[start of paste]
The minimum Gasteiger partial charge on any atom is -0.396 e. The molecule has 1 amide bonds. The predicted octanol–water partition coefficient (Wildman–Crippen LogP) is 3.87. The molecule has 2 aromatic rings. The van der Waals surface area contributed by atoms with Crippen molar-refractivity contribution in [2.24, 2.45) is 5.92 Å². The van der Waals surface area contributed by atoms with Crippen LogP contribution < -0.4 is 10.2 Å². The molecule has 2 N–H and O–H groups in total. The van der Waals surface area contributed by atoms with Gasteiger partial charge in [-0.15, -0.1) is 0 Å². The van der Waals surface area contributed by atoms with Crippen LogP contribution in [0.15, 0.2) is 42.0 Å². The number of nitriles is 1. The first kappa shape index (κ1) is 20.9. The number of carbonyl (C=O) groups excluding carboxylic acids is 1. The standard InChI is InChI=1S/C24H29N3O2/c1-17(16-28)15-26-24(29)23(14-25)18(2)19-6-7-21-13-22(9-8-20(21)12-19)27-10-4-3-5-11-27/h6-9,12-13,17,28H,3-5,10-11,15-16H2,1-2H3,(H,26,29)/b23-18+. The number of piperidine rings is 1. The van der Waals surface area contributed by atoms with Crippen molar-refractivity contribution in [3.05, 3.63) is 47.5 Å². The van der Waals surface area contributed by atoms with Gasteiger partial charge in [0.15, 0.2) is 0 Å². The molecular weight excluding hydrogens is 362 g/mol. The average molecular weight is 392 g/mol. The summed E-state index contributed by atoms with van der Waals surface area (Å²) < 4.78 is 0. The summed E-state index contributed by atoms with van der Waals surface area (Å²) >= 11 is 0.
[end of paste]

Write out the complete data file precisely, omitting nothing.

The minimum Gasteiger partial charge on any atom is -0.396 e. The molecule has 1 amide bonds. The predicted octanol–water partition coefficient (Wildman–Crippen LogP) is 3.87. The molecule has 2 aromatic rings. The van der Waals surface area contributed by atoms with Crippen molar-refractivity contribution in [2.24, 2.45) is 5.92 Å². The van der Waals surface area contributed by atoms with Crippen LogP contribution < -0.4 is 10.2 Å². The molecule has 2 N–H and O–H groups in total. The van der Waals surface area contributed by atoms with Gasteiger partial charge in [-0.15, -0.1) is 0 Å². The van der Waals surface area contributed by atoms with Crippen LogP contribution in [0.15, 0.2) is 42.0 Å². The number of nitriles is 1. The first kappa shape index (κ1) is 20.9. The number of carbonyl (C=O) groups excluding carboxylic acids is 1. The standard InChI is InChI=1S/C24H29N3O2/c1-17(16-28)15-26-24(29)23(14-25)18(2)19-6-7-21-13-22(9-8-20(21)12-19)27-10-4-3-5-11-27/h6-9,12-13,17,28H,3-5,10-11,15-16H2,1-2H3,(H,26,29)/b23-18+. The number of piperidine rings is 1. The van der Waals surface area contributed by atoms with Crippen molar-refractivity contribution in [3.05, 3.63) is 47.5 Å². The van der Waals surface area contributed by atoms with Gasteiger partial charge in [0.15, 0.2) is 0 Å². The molecular weight excluding hydrogens is 362 g/mol. The average molecular weight is 392 g/mol. The summed E-state index contributed by atoms with van der Waals surface area (Å²) < 4.78 is 0. The summed E-state index contributed by atoms with van der Waals surface area (Å²) >= 11 is 0.